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Environmental Temperature and the Metabolic Response to Injury — Plasma Proteins

  • A. Fleck
  • F. C. Ballantyne
  • W. J. Tilstone
  • D. P. Cuthbertson
Part of the Advances in Experimental Medicine and Biology book series (AEMB, volume 33)

Abstract

Few studies of the now well-known changes in plasma proteins after injury take into account the environmental temperature of the subject; the work of Davies, Liljedahl & Birke (l969) on patients who had sustained burns is one exception. Changes in the plasma protein fractions after injury have been reviewed and summarised by Owen (l967):— a1-, and a2-globulin increass and there is a transient decrease in plasma albumin concentration. With the introduction of quantitative immunodiffusion techniques it was found that numerous proteins change in a variety of ways after trauma. The group known as ‘acute phase reactants’ which include fibrinogen, C-reactive protein,a1 acid glycoprotein, haptoglobin, and ceruloplasmin, all show an increased plasma concentration after injury (Werner & Cohnen, 1969). Each protein has a characteristic response which is not related to the nature of the trauma (Koj, 1970). In contrast, the plasma concentration of albumin, thyroxine-binding pre-albumin and transferrin decreases after injury (Gordon, 1970).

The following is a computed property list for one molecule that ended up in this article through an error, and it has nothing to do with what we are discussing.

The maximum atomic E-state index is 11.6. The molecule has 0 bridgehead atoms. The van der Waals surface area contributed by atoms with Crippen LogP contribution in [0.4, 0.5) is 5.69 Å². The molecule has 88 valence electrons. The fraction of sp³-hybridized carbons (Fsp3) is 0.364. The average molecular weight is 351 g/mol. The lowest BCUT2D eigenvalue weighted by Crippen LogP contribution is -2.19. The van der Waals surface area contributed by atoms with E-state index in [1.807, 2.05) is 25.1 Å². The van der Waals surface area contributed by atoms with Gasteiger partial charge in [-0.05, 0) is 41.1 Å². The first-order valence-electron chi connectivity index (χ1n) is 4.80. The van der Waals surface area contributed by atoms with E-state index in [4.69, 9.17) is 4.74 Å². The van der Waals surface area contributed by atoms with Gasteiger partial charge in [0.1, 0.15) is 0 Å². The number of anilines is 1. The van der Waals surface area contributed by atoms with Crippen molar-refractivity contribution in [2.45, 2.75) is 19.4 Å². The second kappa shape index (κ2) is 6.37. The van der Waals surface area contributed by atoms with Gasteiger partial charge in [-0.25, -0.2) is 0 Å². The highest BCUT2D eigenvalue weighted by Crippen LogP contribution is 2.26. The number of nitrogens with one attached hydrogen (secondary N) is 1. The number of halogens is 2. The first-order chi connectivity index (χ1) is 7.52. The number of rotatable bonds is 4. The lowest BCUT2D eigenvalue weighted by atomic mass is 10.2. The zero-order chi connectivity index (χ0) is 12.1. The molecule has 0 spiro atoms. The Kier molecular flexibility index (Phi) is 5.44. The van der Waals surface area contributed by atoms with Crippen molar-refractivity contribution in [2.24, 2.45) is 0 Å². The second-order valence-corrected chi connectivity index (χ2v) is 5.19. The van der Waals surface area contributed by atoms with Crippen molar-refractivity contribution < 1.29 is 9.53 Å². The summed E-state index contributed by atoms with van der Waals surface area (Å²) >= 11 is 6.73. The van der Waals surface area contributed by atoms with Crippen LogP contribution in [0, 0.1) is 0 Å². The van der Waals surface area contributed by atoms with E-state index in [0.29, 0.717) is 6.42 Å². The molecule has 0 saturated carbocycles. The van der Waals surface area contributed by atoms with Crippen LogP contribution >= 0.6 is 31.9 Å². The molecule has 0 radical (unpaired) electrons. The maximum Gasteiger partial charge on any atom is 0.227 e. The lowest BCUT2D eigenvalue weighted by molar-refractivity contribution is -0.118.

Keywords

Environmental Temperature Acute Phase Reactant Plasma Albumin Increase Plasma Concentration Acid Glycoprotein 
These keywords were added by machine and not by the authors. This process is experimental and the keywords may be updated as the learning algorithm improves.

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Copyright information

© Plenum Press, New York 1973

Authors and Affiliations

  • A. Fleck
    • 1
  • F. C. Ballantyne
    • 1
  • W. J. Tilstone
    • 1
  • D. P. Cuthbertson
    • 1
  1. 1.Biochemistry DepartmentGlasgow Royal InfirmaryScotland

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